Grosjean, 36, said he had wanted to become a pilot since he was 30 but was discouraged by Europe’s complicated and time-consuming licensing process (“to go to ground school twice a week, and with our life, it’s impossible”). He was inspired again last year by (now former) teammate Alexander Rossi, who flew to some 2022 races after earning his license a couple of years ago.

“I thought that was pretty cool,” said Grosjean, who had grown “bored of waiting in the airports.”

He plans to fly to nearly all the races this year (“if the weather is good enough, I’ll be flying”) and jokes about being “commercial by the end of the year, so then I can take Roger (Penske). Roger can pay me to fly him around to races if things go bad with racing.”

Grosjean’s social media has been filled with posts about his new hobby, which afforded him the opportunity recently to take his wife to Key West for lunch from their home in the Miami area.

The trip took 37 minutes there and 41 minutes on return and highlighted why Grosjean loves flying: “Freedom. Freedom to go anywhere you want, anytime you want. It’s the beauty of it. We can go to the Bahamas for a day if we want to. Anywhere. I think that’s just great to know that you can do whatever you want.”

It’s reminiscent of the cross-country trip across the Midwest in an RV that Grosjean took with his family during the summer of his 2021 rookie season.

“There’s one thing that I told my kids, and I told my friend about America, and for me, that’s the biggest difference between Europe and here, is here everything is possible,” said Grosjean (whose “Phoenix” nickname was derived from a brush with death in his final Formula One start). “If you have the wish, if you give yourself the possibility of doing it, everything is possible. It is different in Europe. Much more boundaries on the way. Much more steps that you need to do in a certain order. But if you want to be extraordinary (in the United States), if you want to do something different, you don’t need to do those steps because you can work through.

“Yeah, I like doing things, and when I do them, I like doing them well. But here I think just the opportunity of driving the RV, flying planes, for my kids to do whatever they want to do, we love that here. Yeah, it’s been the best discovery for us.”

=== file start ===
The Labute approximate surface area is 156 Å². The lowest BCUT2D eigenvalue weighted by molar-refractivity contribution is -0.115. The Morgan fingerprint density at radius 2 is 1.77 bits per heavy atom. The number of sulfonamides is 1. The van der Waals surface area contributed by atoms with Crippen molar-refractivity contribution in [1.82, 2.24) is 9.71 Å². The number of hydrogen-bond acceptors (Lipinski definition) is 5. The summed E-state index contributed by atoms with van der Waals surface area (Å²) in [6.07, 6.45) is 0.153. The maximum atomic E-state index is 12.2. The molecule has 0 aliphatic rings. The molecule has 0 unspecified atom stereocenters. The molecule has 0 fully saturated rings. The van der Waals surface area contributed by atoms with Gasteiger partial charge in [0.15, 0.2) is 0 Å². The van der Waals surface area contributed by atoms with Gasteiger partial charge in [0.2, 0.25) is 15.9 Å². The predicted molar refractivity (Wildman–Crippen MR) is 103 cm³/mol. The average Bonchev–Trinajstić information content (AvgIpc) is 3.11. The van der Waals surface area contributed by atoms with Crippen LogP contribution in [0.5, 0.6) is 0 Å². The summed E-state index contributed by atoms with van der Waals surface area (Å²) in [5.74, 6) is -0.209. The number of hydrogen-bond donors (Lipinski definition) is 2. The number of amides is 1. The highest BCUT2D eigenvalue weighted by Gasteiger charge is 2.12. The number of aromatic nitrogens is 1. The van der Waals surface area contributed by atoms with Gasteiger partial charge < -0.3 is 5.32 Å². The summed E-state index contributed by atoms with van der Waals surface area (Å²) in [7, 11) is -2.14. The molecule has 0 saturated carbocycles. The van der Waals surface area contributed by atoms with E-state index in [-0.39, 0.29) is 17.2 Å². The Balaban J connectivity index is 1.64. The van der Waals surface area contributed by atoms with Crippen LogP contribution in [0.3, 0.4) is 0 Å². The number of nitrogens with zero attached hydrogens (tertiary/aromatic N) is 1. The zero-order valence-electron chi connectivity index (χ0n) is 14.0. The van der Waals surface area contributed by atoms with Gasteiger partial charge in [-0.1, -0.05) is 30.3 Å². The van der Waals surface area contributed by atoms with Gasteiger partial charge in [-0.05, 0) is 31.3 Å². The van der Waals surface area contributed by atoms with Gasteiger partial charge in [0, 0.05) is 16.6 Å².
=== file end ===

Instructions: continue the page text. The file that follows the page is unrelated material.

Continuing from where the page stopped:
The Swiss-born Frenchman already has flown himself to a race this year, jetting up the Florida coast for his Rolex 24 at Daytona debut last month. It was his debut as a Lamborghini factory driver, and his new deal will continue with the Twelve Hours of Sebring and possibly the Petit Le Mans while he also helps develop the automaker’s new hybrid prototype (LMDh) for next year.

Grosjean finished a disappointing 13th in the 2022 points standings with one podium for Andretti in his first full IndyCar season. The team showed improvement at Thermal, and Grosjean (who was fourth fastest on Day 1) said IndyCar will remain his priority in 2024.

But he hopes the IndyCar schedule will afford racing in the IMSA WeatherTech SportsCar Championship endurance races and perhaps his longest plane flight yet — a return to the 24 Hours of Le Mans.

“I’ll keep my fingers crossed like that we get the weekend off from IndyCar,” said Grosjean, noting that 10 IndyCar drivers were in the Rolex 24. “I think it would make a lot of sense. I think for both series it’s amazing. If we can get Le Mans, it’s also amazing because it’s just cool.

“I remember Mario flying across the Atlantic doing Monaco and the Indy 500, and those guys, they were racing everywhere, Formula 3, Formula 2, Formula 1. They were doing the races in opening of the Formula 1 race, and I think that’s very cool for us. So yeah, looking forward to the project. There’s going to be a lot of development coming on. By the time we finish the IndyCar season, the LMDh will be here in the States, and that’s when I’m going to spend a lot of time on it.”